Poll shows US isolation, hostility and mistrust
A public opinion poll taken by the non-partisan US Pew Research Centre shows that the war in Iraq has widened the rift between the United States and the rest of the world, with a further surge of anti-Americanism in a number of countries. One of the most extreme shifts was seen in Turkey, where the poll found that 83 per cent of Turks now have an unfavourable opinion of the United States, up from 55 per cent last summer. The swing was even sharper in Indonesia, where 75 per cent had a favourable opinion of the US in 2000 while now, 83 per cent have an unfavourable view. Andrew Kohut, director of the Pew Research Centre, said, "Anti-Americanism has deepened, but it has also widened. People see America as a real threat. They think we're going to invade them." In France, Germany and Spain, where public anger over the US war plans spilled massively into the streets, fewer than 50 per cent have a positive view of the United States, the poll showed. Among the French, favourable opinion of the United States has recovered to 43 per cent — up from what Pew describes as the "abysmal" level of 31 per cent in March, but well below the 63 per cent favourable rating last year. In Germany, favourable opinion was up from 25 per cent in March but down from the 61 per cent in the summer of 2002. On the other side of the Atlantic, Americans are infuriated by the lack of support for their warmongering government. Only 29 per cent of Americans now say they have a very favourable or somewhat favourable view of France, down from 79 per cent in February 2002. Just 44 per cent of Americans take a favourable view of Germany, a dramatic plunge from 83 per cent in February 2002. "The figures confirm that the Iraq crisis has precipitated a profound crisis in trans-Atlantic relations", said Timothy Garton Ash, author and director of the European Studies Centre at Oxford. The strongest support for the US was in Britain, America's chief partner in the war. Positive views among the British have bounced back to 70 per cent, up from 48 per cent in March. In Spain, also a US ally in the war, only 38 per cent now have a positive opinion of the United States, although this is a big increase from the 14 per cent in March. The hostility in Spain is not limited to US policies but extends to Americans as people — fewer than half have a positive impression. Asked if they had an unfavourable view of the United States because of George W Bush or a more general problem with America, a majority in Western Europe blamed the President. Nearly three quarters in France and Germany blame Bush, as do two-thirds in Italy and six out of 10 in Britain. One casualty of the increased strains between America and Europe is NATO. A more independent approach to security and diplomatic affairs for Western Europe was favoured by more than three-quarters in France, more than six out of 10 in Spain, Turkey and Italy, and 57 per cent in Germany. Another casualty of the war is the credibility of the United Nations. "Favourable ratings for the world body have tumbled in 16 of the 18 countries for which benchmark figures are available", the Pew report notes. In not a single country surveyed does a majority believe that the United Nations still plays an important role in dealing with international conflicts. The post-September 11 sympathy for the United States is also down, dropping to 60 per cent from 75 per cent in France, to 60 per cent from 70 per cent in Germany and to 51 per cent from 73 per cent in Russia. Opposition to the war on terror has swelled to more than 70 per cent in Pakistan and Turkey and to 97 per cent in Jordan. Majorities in most countries polled reject the Bush doctrine of military pre-emption. Those with majorities backing the doctrine were traditional US allies — Canada, Britain, Australia, Israel and Pakistan, which is involved in a military stand-off with India over Kashmir.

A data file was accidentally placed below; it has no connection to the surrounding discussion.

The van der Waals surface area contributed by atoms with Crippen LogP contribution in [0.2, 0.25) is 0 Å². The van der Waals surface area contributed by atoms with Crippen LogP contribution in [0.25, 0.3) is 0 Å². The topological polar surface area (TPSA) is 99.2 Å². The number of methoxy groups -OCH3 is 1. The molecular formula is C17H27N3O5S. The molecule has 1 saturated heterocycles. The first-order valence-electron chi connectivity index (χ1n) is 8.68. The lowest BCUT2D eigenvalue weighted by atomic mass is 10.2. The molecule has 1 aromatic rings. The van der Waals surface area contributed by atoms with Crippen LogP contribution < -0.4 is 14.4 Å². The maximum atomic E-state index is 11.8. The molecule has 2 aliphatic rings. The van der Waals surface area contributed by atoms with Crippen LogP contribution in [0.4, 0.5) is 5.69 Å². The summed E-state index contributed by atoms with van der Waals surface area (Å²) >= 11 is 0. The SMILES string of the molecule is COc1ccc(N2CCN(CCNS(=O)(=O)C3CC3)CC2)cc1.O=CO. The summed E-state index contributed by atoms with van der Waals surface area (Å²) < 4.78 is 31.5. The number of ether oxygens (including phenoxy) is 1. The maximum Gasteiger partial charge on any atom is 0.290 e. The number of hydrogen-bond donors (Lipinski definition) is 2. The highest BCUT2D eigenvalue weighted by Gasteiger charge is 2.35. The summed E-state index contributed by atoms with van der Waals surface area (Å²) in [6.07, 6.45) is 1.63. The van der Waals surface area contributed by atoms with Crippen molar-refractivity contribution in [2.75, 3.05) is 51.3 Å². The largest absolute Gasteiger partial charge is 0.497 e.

* * *Acknowledgement to Information Clearing House: http://www.informationclearinghouse.info/